Let My People Go

Dear Friends,
This week we remembered and celebrated Dr. Martin Luther King, Jr. In a time of profound brokenness, it is not clear whether the moral universe is bending, as Dr. King taught, toward justice. So how do we stay resilient, courageous, and strong enough to play our parts in bending that arc? I find myself drawing upon two spiritual qualities that animated MLK’s life and teaching.  
Compassion. Dr. King fought the battle for racial justice with revolutionary urgency, yet he preached a resistance rooted in love, not hate. He was committed to building up, not tearing down. How do we find the empathy, compassion, and spiritual fortitude to not feel bitter, angry, and hateful toward people whose behaviors and ideologies we find abhorrent? How do we pursue justice with love in our hearts for every human being?  
Faith. I love the quote that is attributed to Dr. King: “Faith is taking the first step even when you don’t see the whole staircase.” Sometimes, when we cannot see or even imagine where the staircase ends, or when it looks incredibly steep, we wonder whether it’s even worth climbing at all. We fear the journey will be unbearably hard and we might never arrive. Dr. King taught us to have the faith and the determination to put one foot in front of the other and just start climbing, one step at a time.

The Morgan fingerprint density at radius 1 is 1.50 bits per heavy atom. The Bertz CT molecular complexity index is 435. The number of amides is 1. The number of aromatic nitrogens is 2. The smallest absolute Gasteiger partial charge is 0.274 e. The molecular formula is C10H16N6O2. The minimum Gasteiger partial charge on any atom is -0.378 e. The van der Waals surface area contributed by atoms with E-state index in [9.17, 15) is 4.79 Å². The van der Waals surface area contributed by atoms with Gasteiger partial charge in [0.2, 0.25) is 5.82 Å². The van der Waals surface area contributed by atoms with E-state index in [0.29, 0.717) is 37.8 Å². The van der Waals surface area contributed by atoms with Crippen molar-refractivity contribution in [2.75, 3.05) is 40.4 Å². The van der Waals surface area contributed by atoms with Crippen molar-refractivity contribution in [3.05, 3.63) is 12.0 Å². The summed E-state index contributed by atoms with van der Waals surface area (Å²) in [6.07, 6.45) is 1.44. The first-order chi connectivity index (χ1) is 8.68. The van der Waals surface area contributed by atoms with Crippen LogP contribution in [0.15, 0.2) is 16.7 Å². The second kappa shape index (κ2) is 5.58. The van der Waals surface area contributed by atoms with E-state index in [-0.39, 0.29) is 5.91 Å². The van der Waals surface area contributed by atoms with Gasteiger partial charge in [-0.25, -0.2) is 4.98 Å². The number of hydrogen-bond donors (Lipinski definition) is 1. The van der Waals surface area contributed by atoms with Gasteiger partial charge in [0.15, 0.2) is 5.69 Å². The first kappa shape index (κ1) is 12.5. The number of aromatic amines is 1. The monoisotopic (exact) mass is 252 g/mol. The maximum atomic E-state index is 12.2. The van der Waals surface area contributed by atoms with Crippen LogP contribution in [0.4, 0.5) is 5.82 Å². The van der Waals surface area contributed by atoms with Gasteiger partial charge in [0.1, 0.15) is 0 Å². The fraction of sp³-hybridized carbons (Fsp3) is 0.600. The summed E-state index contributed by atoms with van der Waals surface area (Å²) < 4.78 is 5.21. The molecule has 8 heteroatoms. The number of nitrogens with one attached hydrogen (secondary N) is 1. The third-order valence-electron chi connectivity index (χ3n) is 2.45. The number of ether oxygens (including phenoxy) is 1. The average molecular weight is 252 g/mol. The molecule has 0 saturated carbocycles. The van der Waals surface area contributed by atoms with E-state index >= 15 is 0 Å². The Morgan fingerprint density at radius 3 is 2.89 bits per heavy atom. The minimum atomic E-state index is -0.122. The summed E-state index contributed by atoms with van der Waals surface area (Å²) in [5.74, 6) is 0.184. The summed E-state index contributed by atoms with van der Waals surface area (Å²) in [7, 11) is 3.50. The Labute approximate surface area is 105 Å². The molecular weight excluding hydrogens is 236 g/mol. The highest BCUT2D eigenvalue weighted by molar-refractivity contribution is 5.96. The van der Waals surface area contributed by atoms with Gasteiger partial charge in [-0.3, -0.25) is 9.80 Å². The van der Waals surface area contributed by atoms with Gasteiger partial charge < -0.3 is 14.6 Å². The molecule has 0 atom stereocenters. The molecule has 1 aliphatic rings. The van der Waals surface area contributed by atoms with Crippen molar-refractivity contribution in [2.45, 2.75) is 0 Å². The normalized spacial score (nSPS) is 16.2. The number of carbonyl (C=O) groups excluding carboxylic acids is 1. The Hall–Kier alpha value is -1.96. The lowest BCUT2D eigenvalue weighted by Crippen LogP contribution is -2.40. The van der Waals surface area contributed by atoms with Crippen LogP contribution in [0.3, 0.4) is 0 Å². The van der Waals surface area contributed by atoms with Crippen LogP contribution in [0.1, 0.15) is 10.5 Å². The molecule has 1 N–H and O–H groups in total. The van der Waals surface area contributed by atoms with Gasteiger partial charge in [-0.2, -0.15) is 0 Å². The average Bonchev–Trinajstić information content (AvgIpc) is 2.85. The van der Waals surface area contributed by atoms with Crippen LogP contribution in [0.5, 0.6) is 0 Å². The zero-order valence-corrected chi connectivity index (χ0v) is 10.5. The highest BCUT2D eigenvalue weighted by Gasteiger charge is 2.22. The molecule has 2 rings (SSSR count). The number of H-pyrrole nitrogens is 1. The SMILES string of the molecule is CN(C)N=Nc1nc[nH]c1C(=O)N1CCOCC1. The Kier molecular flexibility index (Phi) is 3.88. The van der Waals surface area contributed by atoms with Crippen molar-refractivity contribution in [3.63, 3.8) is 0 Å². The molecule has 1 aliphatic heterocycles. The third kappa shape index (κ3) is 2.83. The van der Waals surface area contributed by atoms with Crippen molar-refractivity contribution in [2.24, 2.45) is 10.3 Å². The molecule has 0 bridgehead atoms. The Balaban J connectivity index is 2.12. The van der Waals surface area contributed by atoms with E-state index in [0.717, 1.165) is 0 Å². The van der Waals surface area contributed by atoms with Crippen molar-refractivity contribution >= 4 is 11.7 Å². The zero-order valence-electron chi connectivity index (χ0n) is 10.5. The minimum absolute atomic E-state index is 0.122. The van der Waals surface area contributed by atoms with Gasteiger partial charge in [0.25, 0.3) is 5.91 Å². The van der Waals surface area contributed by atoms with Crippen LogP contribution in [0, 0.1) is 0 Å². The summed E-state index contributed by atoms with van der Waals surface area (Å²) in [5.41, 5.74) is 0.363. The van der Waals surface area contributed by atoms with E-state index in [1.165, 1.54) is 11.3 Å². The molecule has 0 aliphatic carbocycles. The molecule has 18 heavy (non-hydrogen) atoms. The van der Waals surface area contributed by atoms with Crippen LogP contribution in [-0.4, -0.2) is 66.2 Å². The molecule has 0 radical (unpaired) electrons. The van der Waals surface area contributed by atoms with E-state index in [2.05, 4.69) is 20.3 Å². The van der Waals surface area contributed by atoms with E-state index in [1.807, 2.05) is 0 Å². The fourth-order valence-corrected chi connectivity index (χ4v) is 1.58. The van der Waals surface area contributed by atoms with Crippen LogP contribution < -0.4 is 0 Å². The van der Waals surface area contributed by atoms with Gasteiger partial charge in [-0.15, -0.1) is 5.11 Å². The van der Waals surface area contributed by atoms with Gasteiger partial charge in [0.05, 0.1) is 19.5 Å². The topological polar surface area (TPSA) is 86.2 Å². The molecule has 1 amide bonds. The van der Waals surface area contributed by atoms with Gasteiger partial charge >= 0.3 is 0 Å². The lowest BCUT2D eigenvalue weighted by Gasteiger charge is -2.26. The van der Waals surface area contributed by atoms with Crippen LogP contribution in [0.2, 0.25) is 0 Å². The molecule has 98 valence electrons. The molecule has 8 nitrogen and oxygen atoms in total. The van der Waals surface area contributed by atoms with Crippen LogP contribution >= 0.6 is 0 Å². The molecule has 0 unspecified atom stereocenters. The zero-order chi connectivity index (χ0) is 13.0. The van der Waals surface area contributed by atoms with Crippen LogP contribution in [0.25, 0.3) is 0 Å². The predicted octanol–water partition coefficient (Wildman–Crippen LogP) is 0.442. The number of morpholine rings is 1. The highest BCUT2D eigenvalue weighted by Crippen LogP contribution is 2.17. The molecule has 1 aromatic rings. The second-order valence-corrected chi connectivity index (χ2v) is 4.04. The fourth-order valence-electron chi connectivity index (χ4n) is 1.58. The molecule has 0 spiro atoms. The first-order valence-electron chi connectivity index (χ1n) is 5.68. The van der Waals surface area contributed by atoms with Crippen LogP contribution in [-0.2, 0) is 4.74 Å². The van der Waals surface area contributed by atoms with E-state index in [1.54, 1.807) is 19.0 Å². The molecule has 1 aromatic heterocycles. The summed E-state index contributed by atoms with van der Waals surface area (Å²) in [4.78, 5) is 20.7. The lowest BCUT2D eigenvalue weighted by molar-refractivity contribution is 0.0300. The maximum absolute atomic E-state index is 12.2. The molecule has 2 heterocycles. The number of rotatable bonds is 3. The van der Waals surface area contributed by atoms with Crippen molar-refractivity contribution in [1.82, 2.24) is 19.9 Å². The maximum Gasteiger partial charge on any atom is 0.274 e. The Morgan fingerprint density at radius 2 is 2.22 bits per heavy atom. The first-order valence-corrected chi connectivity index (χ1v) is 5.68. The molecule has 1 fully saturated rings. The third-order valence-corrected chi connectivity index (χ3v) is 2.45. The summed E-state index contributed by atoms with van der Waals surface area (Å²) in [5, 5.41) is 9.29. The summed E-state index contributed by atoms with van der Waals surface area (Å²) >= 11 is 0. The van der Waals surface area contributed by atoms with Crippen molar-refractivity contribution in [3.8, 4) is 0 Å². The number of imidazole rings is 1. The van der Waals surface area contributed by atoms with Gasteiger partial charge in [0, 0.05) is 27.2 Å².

This reminds me of the mystical underpinnings of tikkun olam, the Jewish mandate to repair the world. Jewish mysticism teaches that when the world was created, a divine light shattered into an infinite number of pieces, or sparks. Our job is to pick up one piece — one holy spark at a time. That is how we repair and rebuild. 
Earlier this week, I saw examples of this when 1,000 people gathered for the 54th Annual Boston MLK, Jr. Memorial Breakfast. I also joined 150 parents and children who showed up to Temple Beth Am in Framingham for a MetroWest Day of Service that CJP proudly co-sponsored along with several of our trusted partners. I’m grateful to everyone who helped create opportunities for so many of us, together with allies and friends, to engage, serve, and learn from the life and legacy of MLK.  
This year, MLK weekend felt different since Sunday also marked 100 days since Hamas’ horrific October 7 attacks. For 100 interminable days, the hostages have been held captive in Gaza. It was uplifting to march through the streets of Cambridge with so many of you from across our community. We were there to stand in solidarity and love with the hostages and their families.
Dr. King spoke about the importance of Israel’s security and about his great admiration for Israel as an oasis of brotherhood and democracy. He also reminded us that Moses’ call to “Let my people go” continues to echo loudly as the fight goes on for freedom and justice against tyranny and oppression here and all around the world. 
In the days and weeks to come, please continue to raise your voices for the hostages, tell their stories — on social media, through the blue ribbon campaign, in letters to elected officials, and conversations with friends and family. We cannot stop until every one of them is back where they belong.
We cannot let the world look away. So today, we say again, “let my people go.” Bring them home, now.
Shabbat Shalom,

Rabbi Marc Baker

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